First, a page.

Just as the youngest of my six kids turned 13, I felt like I was giving up on parenting. At first I blamed it on “pandemic fatigue,” but the truth is, it had been bubbling inside me for over a year.
I was done with baking brownies. I was done with planning family outings. I was done with dragging reluctant kids on holiday. I’d started joking with friends that I no longer wanted to be called a mom, but instead a “spiritual advisor.” I used to be a Type-A parent, so never would I have imagined it coming to this.
My first two sons came along when I was in my twenties. They were what you’d call easy kids. They wrote thank you cards, aced tests, and were quiet on car rides. They made me feel like I was good at this whole parenting thing.
When those two were at an age of being able to make their own dinners, my husband and I started getting broody again. Emboldened by how well our sons were turning out, we went big and adopted a sibling group of four.
Ranging in ages from three to nine, they drew us to them, from the moment we laid eyes on their photo, with their optimistic smiles. And when we met them in person, they were so endearing ― children who loved to cuddle or follow us around the farm, immediately referring to us as “Mom” and “Dad.” We learned from their worker they’d been through a tumult of trauma, but I figured, as a seasoned parent with some knowledge of child psychology, I could help them reach their potential.
“Radical acceptance meant not expecting my developmentally delayed son to constantly try harder and do better.”
Ours was the sixth family our new son and three daughters had lived with, so for the entire first first year they tested us over and over to see if we were committed to sticking around forever. On the worst days, they lashed out ― punching me, smashing furniture, running to the main road near our farmhouse, determined to be kicked out before they got attached to me and my husband.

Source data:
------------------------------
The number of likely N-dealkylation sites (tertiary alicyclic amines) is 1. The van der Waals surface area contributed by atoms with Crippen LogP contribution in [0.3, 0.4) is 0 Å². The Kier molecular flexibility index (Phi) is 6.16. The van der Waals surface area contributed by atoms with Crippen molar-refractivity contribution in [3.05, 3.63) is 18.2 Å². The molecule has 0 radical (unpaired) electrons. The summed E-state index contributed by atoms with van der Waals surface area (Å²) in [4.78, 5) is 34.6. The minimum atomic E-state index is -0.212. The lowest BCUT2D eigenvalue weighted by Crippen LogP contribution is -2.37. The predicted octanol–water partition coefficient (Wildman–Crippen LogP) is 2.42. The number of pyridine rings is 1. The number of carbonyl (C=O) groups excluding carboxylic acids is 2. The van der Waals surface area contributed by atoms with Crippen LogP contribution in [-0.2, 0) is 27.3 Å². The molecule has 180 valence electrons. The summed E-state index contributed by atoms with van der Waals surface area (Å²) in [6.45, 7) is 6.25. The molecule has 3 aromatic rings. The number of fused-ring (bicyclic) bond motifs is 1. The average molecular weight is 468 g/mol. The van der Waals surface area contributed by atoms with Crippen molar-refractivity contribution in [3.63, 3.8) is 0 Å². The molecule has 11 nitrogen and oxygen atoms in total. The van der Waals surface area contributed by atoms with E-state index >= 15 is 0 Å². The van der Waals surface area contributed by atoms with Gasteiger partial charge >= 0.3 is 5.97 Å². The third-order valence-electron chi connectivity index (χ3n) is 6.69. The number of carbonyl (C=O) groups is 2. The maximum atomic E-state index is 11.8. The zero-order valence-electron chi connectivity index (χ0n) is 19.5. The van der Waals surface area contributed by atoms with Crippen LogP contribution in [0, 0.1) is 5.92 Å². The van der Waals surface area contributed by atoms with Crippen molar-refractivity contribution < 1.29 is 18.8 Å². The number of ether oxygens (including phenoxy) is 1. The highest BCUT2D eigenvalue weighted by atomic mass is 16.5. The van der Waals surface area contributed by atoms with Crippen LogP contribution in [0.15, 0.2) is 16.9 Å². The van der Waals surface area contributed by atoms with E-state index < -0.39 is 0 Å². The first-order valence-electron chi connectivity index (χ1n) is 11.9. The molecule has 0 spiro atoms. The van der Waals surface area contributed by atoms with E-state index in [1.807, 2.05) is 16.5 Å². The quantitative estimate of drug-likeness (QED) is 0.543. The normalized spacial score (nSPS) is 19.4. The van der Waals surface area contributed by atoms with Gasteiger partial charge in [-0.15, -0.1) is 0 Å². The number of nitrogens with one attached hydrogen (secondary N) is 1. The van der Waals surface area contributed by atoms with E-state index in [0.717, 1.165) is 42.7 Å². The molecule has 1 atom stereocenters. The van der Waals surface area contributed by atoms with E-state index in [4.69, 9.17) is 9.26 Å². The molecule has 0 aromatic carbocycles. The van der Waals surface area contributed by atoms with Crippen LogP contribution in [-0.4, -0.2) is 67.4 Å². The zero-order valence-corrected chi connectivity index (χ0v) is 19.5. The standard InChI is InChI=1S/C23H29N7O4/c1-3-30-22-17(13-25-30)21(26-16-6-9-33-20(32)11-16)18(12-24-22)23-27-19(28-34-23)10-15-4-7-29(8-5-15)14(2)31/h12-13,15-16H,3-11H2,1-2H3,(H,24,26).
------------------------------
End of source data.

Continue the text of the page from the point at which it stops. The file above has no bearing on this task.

All of it challenged my confidence in myself as a mom ― a role that I invested so much in. A child of the 70s, I was raised by hippie parents, who had me sign my own permission forms as a way of sticking it to the Man. They’d say things like, “Come home when the streetlights are on … or whenever.” So when it was my turn to have kids, as a somewhat ironic act of rebellion, I went the opposite way and became a bit of a helicopter parent.
I’d decided to be the kind of mom who diligently made sure there was enough lined paper for homework, enough cupcakes for every classmate, enough clean socks for the entire week. I was OK with the joyful chaos of family life at home with two boys, but I’d taught them to be on their best behaviour out in the world.
Then along came their younger siblings, who put a whole new spin on chaos. Everything I thought I knew about parenting no longer seemed to apply.
Even though the intensity of their initial testing period eventually waned, and their love and trust grew, there were still so many incidents that had me bewildered and beaten down. One child would have epic meltdowns in stores; another would bolt out of school. All four struggled to remember what seemed to be the simplest tasks, like closing the front door when you enter or leave the house. It was overwhelming.
Within a few years of joining our family, two of our younger kids were diagnosed with fetal alcohol spectrum disorder (FASD). We learned that all four had been impacted by substance abuse in utero, to varying degrees.
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